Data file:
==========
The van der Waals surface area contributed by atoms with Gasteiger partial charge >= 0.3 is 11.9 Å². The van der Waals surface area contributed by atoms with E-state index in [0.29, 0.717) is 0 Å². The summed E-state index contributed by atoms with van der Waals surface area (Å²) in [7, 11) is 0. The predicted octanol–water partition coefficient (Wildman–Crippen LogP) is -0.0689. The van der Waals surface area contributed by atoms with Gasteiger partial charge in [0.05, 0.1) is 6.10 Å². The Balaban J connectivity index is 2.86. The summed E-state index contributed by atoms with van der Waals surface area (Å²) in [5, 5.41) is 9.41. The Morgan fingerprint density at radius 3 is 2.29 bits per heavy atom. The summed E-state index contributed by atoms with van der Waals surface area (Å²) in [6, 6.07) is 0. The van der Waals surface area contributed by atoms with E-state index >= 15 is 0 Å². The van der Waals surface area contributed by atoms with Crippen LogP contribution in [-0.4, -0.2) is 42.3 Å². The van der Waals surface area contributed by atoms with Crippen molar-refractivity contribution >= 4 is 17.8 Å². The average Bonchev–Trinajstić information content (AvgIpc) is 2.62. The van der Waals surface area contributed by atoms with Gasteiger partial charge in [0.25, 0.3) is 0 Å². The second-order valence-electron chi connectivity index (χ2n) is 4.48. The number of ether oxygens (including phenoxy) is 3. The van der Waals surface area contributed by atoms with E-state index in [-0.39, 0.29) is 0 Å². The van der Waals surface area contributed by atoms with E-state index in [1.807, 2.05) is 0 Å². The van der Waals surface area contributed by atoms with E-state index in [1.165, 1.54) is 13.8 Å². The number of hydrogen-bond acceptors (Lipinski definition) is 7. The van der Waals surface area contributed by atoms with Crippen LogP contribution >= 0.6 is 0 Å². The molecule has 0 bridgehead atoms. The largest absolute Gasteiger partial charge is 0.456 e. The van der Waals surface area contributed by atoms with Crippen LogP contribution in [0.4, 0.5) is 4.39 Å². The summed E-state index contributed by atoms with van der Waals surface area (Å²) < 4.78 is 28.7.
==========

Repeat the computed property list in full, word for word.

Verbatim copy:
The van der Waals surface area contributed by atoms with Gasteiger partial charge >= 0.3 is 11.9 Å². The van der Waals surface area contributed by atoms with E-state index in [0.29, 0.717) is 0 Å². The summed E-state index contributed by atoms with van der Waals surface area (Å²) in [7, 11) is 0. The predicted octanol–water partition coefficient (Wildman–Crippen LogP) is -0.0689. The van der Waals surface area contributed by atoms with Gasteiger partial charge in [0.05, 0.1) is 6.10 Å². The Balaban J connectivity index is 2.86. The summed E-state index contributed by atoms with van der Waals surface area (Å²) in [5, 5.41) is 9.41. The Morgan fingerprint density at radius 3 is 2.29 bits per heavy atom. The summed E-state index contributed by atoms with van der Waals surface area (Å²) in [6, 6.07) is 0. The van der Waals surface area contributed by atoms with E-state index >= 15 is 0 Å². The van der Waals surface area contributed by atoms with Crippen LogP contribution in [-0.4, -0.2) is 42.3 Å². The van der Waals surface area contributed by atoms with Crippen molar-refractivity contribution >= 4 is 17.8 Å². The average Bonchev–Trinajstić information content (AvgIpc) is 2.62. The van der Waals surface area contributed by atoms with Gasteiger partial charge in [0.25, 0.3) is 0 Å². The second-order valence-electron chi connectivity index (χ2n) is 4.48. The number of ether oxygens (including phenoxy) is 3. The van der Waals surface area contributed by atoms with E-state index in [-0.39, 0.29) is 0 Å². The van der Waals surface area contributed by atoms with E-state index in [1.807, 2.05) is 0 Å². The van der Waals surface area contributed by atoms with E-state index in [1.165, 1.54) is 13.8 Å². The number of hydrogen-bond acceptors (Lipinski definition) is 7. The van der Waals surface area contributed by atoms with Crippen LogP contribution >= 0.6 is 0 Å². The molecule has 0 bridgehead atoms. The largest absolute Gasteiger partial charge is 0.456 e. The van der Waals surface area contributed by atoms with Crippen LogP contribution in [0.4, 0.5) is 4.39 Å². The summed E-state index contributed by atoms with van der Waals surface area (Å²) < 4.78 is 28.7.